Day 4: I will remember you

 

Dear Catherine,

It’s been over twenty years since you passed away. I had to recount when I realized it had been so many years since my great friend had been taken by AIDS- related illness.

Two friends couldn’t be more different. I was the nerd, full of teenage angst and ennui with the two parent family. You were the wild child, trouble maker with the deceased father and stressed mother who ran away from home at thirteen. Life had by eighteen taken you to drugs, the streets and a relationship with drug dealer boyfriend who could never understand how his promiscuity would take both your lives.

When you finally ended up with your foster family, as good pastors they thought it would be marvelous if you spent time with “regular” teenage girls who had nothing more to worry about than music, makeup and clothing.

When we ended up roommates in our tiny little school, it was the meeting of sisters. We cracked up our classmates and teachers with farts and teenage jokes. We’d cook curry, Italian and be the smash success when it was our turn to run KP duty. We convinced everyone to jump in the lake in full uniform.

When we noticed that you got a cough, fever and fatigue you could not shake, we were concerned, but not worried. When you started losing hair and the ‘purple marks’ started showing up on your forehead and neck, we wondered if this wasn’t serious. When you turned down the curry chicken we spent hours making that day, we knew you needed to see a doctor right away.

Later that week we got the diagnosis. HIV positive and full blown AIDS. The ‘purple marks’ were Kaposi sarcoma. You’d probably been infected for years. Your white cell count was nearly non-existent. An immediate course of antiretrovirals were prescribed when all medicine knew was the new drug AZT. The good doctor put you on a strict diet.

For the next year you battled illness after illness. You never missed a full day of class and would sit in when it was clear you should be in bed. We would hold all night prayer vigils for you asking for strength for our friend. Your awesome foster parents, doctor and the small group at the church would daily visit the little school plying us all with treats to keep your appetite and strength up. Time after time you would get an opportunistic infection and each time a miracle would happen. By the time I’d left to go back home and you left to go live with your foster parents, your skin had healed, you had no Kaposi, you white cell count was nearly normal and you weighed more than I did.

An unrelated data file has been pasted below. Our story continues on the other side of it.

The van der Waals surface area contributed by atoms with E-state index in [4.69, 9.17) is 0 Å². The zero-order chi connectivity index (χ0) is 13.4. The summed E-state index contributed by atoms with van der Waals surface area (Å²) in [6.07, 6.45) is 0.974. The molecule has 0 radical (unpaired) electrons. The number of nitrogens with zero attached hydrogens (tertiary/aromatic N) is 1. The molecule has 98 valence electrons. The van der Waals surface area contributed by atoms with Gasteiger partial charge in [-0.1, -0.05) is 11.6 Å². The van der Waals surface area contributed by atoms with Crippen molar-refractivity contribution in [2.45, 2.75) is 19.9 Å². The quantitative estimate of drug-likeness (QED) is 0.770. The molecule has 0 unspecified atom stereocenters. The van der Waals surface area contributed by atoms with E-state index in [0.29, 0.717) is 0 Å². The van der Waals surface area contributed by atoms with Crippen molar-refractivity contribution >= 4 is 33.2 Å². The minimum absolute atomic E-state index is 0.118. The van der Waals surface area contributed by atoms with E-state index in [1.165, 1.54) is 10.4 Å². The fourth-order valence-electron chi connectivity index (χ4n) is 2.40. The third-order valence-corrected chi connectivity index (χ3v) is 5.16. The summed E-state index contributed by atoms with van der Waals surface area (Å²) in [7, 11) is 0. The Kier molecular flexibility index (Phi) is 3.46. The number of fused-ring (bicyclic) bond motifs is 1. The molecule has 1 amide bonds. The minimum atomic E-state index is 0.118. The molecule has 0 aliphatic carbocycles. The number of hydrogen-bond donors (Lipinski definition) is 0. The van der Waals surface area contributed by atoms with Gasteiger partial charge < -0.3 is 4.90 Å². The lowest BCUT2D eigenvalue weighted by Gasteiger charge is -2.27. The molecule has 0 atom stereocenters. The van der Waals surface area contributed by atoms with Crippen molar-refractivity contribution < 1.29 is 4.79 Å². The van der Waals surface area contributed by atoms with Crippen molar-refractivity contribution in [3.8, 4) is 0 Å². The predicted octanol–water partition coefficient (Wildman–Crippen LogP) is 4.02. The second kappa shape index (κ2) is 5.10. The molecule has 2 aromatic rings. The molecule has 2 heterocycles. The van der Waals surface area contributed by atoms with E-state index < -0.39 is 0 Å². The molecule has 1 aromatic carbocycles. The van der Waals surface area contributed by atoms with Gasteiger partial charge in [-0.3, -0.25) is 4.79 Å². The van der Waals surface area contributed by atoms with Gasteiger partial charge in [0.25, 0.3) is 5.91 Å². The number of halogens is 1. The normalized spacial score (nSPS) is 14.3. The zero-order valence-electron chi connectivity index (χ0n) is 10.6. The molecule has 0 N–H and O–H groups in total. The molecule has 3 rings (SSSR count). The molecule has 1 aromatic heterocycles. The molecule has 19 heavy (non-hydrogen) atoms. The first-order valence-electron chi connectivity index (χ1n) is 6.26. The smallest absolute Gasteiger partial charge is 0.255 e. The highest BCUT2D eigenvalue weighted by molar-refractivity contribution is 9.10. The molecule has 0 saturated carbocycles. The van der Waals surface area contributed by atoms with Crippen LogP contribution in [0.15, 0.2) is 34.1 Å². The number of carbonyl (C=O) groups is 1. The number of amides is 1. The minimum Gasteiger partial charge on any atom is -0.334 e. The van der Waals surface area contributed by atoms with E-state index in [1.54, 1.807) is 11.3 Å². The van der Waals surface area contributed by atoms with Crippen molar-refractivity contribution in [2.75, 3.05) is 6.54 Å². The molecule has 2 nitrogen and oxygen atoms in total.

It was a surprise when you called me long distance from the hospital, but it was nothing to worry about you said. It was even more of a surprise when you called two days later again from the hospital, but could only talk for a few minutes because you were just too tired.

It was five thirty pm on a Wednesday. I still had on my school uniform and was going to change to head out to Acteens. The phone rang, my mother answered and told me it was long distance for me. Our friend Trish was on the line. She told me you had passed away an hour ago in the hospital. You had gone to heaven singing your favorite song with your foster mom. She said you just closed your eyes, smiled and slipped away.

I understood why people in the Bible would tear off their clothes in grief. I went out to the porch and all I could do was fall to the ground and tear off my school skirt. It hurt so bad. How could you possibly be dead? Yes, you had that terrible virus, but you weren’t even twenty. We had plans that summer for Europe and were going to go to the same college together with two of our other friends. All I could do was “rend my garment” and scream in hopes the sound of the tearing and sound of my voice would draw out of me the pain. Perhaps the angels would hear it and bear you back. Surely you had more life yet to live.

You are gone Catherine, gone, but certainly not forgotten. Your foster parents took in many street children over the years. Your doctor became an HIV patient advocate opening free clinics for those most in need of care. The other girls at school have married, graduated college and started families. We all remember you. We all remember the lively girl who never let a virus define how she would live and whose joy in her last days continue to remind a group of girls how important it is to live joyously.

Love Dia,

 

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